Booming Australian Economy

Submitted by Marco Palmero on 19 October, 2007 - 10:37

Booming Australian Economy

The Australian sharemarket as well as international stockmarkets have been in bull mode for a while. The twentieth anniversary of the 1987 stockmarket crash is today: October 19th. The Australian economy has seen four years of continuous growth. So what's going to happen to our booming Australian economy? What are all these signals telling us?

Economic History 101

Did you know, today, Friday October 19th 2007 is the 20th anniversary of the history making, record breaking October 1987 market crash. Back in the 1980s global stocks and the Australian economy were booming after the early 80s recession, economic reform ad deregulation and re-rating of shares as a result of lower inflation. Australian shares nearly doubled in a year to the September 1987 high which was strongly supported by entrepreneurial stock gains. The American stockmarket peaked a month earlier in August. On October 19th the US stockmarket fell 20 percent and the Australian market followed the trend dropping 25 percent on the next day's trade (October 20). From pre-crash highs to their lows, the American stockmarket fell 35 percent and the Australian sharemarket fell by 50 percent. It took the USA stockmarket two years to recover and surpass previous highs while the Australian sharemarket took a little longer to recover: it only surpassed highs made in 1987 in February 1994.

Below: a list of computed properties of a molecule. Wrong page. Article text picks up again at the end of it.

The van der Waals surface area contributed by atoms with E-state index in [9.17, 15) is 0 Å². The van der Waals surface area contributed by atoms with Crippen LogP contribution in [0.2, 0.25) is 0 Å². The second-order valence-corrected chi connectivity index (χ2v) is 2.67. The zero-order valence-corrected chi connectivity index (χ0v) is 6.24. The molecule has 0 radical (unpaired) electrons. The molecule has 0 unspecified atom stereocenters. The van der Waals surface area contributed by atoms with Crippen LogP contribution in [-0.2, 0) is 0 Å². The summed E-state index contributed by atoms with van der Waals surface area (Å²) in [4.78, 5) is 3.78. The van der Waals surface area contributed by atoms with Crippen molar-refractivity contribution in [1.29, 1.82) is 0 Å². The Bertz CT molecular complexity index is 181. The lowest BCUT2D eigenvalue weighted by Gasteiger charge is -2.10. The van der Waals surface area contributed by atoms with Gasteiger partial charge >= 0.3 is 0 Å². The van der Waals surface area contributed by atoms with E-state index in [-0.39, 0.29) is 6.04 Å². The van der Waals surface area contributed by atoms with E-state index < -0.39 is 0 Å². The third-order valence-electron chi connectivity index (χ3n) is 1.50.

Subprime Mortgage Financial Crisis